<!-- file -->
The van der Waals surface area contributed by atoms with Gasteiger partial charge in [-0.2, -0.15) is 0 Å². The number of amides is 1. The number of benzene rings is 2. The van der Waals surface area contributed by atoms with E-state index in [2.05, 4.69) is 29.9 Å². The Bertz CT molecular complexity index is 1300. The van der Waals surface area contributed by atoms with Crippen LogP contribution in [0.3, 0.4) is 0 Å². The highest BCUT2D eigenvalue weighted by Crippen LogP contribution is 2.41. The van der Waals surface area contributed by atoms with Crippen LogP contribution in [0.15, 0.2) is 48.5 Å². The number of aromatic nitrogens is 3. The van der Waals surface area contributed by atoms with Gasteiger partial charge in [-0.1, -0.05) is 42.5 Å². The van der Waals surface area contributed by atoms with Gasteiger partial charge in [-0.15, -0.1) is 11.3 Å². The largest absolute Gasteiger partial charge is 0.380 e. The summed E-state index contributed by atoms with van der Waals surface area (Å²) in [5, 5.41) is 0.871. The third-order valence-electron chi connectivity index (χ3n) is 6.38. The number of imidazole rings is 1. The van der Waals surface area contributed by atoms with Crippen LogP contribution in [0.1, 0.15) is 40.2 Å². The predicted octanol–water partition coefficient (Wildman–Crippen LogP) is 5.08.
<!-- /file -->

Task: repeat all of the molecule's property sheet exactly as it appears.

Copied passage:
The van der Waals surface area contributed by atoms with Gasteiger partial charge in [-0.2, -0.15) is 0 Å². The number of amides is 1. The number of benzene rings is 2. The van der Waals surface area contributed by atoms with E-state index in [2.05, 4.69) is 29.9 Å². The Bertz CT molecular complexity index is 1300. The van der Waals surface area contributed by atoms with Crippen LogP contribution in [0.3, 0.4) is 0 Å². The highest BCUT2D eigenvalue weighted by Crippen LogP contribution is 2.41. The van der Waals surface area contributed by atoms with Crippen LogP contribution in [0.15, 0.2) is 48.5 Å². The number of aromatic nitrogens is 3. The van der Waals surface area contributed by atoms with Gasteiger partial charge in [-0.1, -0.05) is 42.5 Å². The van der Waals surface area contributed by atoms with Gasteiger partial charge in [-0.15, -0.1) is 11.3 Å². The largest absolute Gasteiger partial charge is 0.380 e. The summed E-state index contributed by atoms with van der Waals surface area (Å²) in [5, 5.41) is 0.871. The third-order valence-electron chi connectivity index (χ3n) is 6.38. The number of imidazole rings is 1. The van der Waals surface area contributed by atoms with Crippen LogP contribution in [0.1, 0.15) is 40.2 Å². The predicted octanol–water partition coefficient (Wildman–Crippen LogP) is 5.08.